Seattle Grace is hit with mass casualties from a hotel fire - several burn victims, a guy with a fire ax sticking out of his chest and a firefighter who fell from a ladder and sustained multiple injuries.
But the central case is a woman named Kathy Becker, a young mom with a five-year-old son who, despite some pretty serious burns on her leg and less serious burns on her chest, seems to be on her way to recovery.
Seems being the operative word.
The problem is that there's no one doctor looking after her, and through the course of the night she's passed from pillar to post with no one overseeing her care. This leads to an interesting new way of storytelling.
April and Reed, two of the Mercy West residents, conduct the initial exam of mother and son, and everything seems all right. Then Mark and Lexie take over care of the second-degree burns on her leg.
Then in comes a 16-year-old burn victim who they have to attend to, though Lexie really wrestles with her emotions watching this kid suffer.
Then Reed gets pulled away to help Callie with the firefighter, who seems to be in pretty bad shape. April gets distracted by the insane sight of a patient coming in with a fire ax sticking out of his chest.
That situation is made worse when Charles, who gave blood that day, passes out and dislodges the ax, sending a spray of blood all over everything.
Cristina orders some morphine to help Mrs. Becker, who's been complaining of pain. She ends up suffering from a collapsed lung, which Lexie tries to fix with a chest tube.
Which she nearly screws up because she's distracted, and Avery helps her out by pounding Mrs. Becker's chest and relieving the pressure.
The patient is stable, and for a minute we're distracted by Arizona yelling at Lexie to pull it together and Alex frantically trying to reach Izzie, who's been gone for a week, while having to stitch up the forehead cut of Charles.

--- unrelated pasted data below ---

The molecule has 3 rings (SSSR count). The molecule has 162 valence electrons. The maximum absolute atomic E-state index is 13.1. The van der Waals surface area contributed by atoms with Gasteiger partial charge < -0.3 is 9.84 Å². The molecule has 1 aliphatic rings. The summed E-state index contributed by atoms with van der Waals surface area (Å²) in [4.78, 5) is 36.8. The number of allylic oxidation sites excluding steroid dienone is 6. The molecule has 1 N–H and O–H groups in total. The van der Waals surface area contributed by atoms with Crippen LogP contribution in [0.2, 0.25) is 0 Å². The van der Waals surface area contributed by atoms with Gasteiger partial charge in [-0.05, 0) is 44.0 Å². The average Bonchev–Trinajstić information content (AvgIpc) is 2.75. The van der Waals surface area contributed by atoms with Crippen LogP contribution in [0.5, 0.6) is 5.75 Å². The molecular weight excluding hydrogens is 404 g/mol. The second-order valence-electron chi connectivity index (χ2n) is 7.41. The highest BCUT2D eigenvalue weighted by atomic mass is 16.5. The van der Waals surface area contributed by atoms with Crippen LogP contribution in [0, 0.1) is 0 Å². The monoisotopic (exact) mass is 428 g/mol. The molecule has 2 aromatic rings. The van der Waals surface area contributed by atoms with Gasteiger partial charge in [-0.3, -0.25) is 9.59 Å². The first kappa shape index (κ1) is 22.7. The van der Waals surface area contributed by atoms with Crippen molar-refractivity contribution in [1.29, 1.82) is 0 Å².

Mrs. Becker's having awful trouble breathing, and Alex has to perform an emergency cricothyrotomy to be able to open her airway. Then she starts to slide.
Her carbon monoxide levels and labs are all over the place before she begins bleeding out. It's over, even though at this point pretty much every doctor is working on her - Cristina, Alex, Charles, Avery, Reed, and April.
Then it hits Reed that in her initial examination of Mrs. Becker, April was distracted and skipped checking her airway. Had she done so, she would have found soot and would have intubated the patient right away.
One simple mistake led to a dramatic, chaotic turn of events and a horrible end. April gets fired.
All of the residents from both hospitals were running around competitive and terrified, most of her Mercy West colleagues aren't exactly sympathetic.
Cristina pulls "that's one of us in there" moment and admonishes everyone, saying that it could have been any of them.
In the end, though, Derek puts the blame for the mistake on whom it belongs: the Chief. Derek says he found the trauma room in chaos, with too many doctors who don't know each other and don't trust each other.
Derek: Maybe it's not one doctor. Maybe it's too many doctors who don't know each other and who don't trust each other. When I got to that room, it was chaos, because that's the system now: chaos. That has been the system that's been in place since this merger. Your system. I'm saying you should look again at who is responsible.
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In order to get a good diagnosis, doctors have to constantly change their perspective. We start by getting the patient's point of view, though they often don't have a clue what's going on. So we look at the patient from every possible angle. We rule things out. We uncover new information, trying to get to what's actually wrong. We're asked for second opinions, hoping we'll see something others might have missed. For the patient, a fresh perspective can mean the difference between living and dying. For the doctor, it can mean picking that you're picking a fight with everyone who got there before you.Meredith (narrating)
- Permalink: In order to get a good diagnosis, doctors have to constantly cha...